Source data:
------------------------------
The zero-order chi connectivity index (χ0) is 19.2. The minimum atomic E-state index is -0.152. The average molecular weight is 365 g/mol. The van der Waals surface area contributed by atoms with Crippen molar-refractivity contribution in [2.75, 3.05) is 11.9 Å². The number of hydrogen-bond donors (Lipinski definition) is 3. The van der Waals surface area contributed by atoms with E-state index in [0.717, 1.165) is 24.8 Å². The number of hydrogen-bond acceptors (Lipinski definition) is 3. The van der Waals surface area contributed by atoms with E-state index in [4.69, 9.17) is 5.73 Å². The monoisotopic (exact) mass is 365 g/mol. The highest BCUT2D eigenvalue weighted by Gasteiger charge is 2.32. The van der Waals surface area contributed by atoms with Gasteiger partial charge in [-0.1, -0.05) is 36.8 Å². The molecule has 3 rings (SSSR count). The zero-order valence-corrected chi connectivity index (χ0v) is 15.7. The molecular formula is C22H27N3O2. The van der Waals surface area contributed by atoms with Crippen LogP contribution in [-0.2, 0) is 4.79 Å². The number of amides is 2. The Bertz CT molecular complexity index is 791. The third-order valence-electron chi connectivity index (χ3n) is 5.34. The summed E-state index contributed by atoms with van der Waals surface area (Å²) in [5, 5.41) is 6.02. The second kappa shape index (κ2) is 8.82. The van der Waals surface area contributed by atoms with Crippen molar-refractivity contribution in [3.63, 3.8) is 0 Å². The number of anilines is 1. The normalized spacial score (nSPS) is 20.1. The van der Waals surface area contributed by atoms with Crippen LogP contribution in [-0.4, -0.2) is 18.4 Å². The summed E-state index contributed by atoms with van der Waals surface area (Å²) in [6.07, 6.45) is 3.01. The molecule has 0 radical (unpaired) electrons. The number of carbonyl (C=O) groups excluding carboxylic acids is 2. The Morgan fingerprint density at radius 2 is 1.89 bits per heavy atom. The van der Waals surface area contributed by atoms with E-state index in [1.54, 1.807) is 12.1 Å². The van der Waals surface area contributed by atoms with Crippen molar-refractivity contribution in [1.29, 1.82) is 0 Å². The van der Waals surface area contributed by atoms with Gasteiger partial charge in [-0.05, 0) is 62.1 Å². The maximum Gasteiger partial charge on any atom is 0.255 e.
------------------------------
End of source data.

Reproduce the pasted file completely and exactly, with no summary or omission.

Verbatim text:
The zero-order chi connectivity index (χ0) is 19.2. The minimum atomic E-state index is -0.152. The average molecular weight is 365 g/mol. The van der Waals surface area contributed by atoms with Crippen molar-refractivity contribution in [2.75, 3.05) is 11.9 Å². The number of hydrogen-bond donors (Lipinski definition) is 3. The van der Waals surface area contributed by atoms with E-state index in [0.717, 1.165) is 24.8 Å². The number of hydrogen-bond acceptors (Lipinski definition) is 3. The van der Waals surface area contributed by atoms with E-state index in [4.69, 9.17) is 5.73 Å². The monoisotopic (exact) mass is 365 g/mol. The highest BCUT2D eigenvalue weighted by Gasteiger charge is 2.32. The van der Waals surface area contributed by atoms with Gasteiger partial charge in [-0.1, -0.05) is 36.8 Å². The molecule has 3 rings (SSSR count). The zero-order valence-corrected chi connectivity index (χ0v) is 15.7. The molecular formula is C22H27N3O2. The van der Waals surface area contributed by atoms with Crippen LogP contribution in [-0.2, 0) is 4.79 Å². The number of amides is 2. The Bertz CT molecular complexity index is 791. The third-order valence-electron chi connectivity index (χ3n) is 5.34. The summed E-state index contributed by atoms with van der Waals surface area (Å²) in [5, 5.41) is 6.02. The second kappa shape index (κ2) is 8.82. The van der Waals surface area contributed by atoms with Crippen molar-refractivity contribution in [3.63, 3.8) is 0 Å². The number of anilines is 1. The normalized spacial score (nSPS) is 20.1. The van der Waals surface area contributed by atoms with Crippen LogP contribution in [-0.4, -0.2) is 18.4 Å². The summed E-state index contributed by atoms with van der Waals surface area (Å²) in [6.07, 6.45) is 3.01. The molecule has 0 radical (unpaired) electrons. The number of carbonyl (C=O) groups excluding carboxylic acids is 2. The Morgan fingerprint density at radius 2 is 1.89 bits per heavy atom. The van der Waals surface area contributed by atoms with E-state index in [1.54, 1.807) is 12.1 Å². The van der Waals surface area contributed by atoms with Crippen molar-refractivity contribution in [1.29, 1.82) is 0 Å². The van der Waals surface area contributed by atoms with Gasteiger partial charge in [-0.05, 0) is 62.1 Å². The maximum Gasteiger partial charge on any atom is 0.255 e.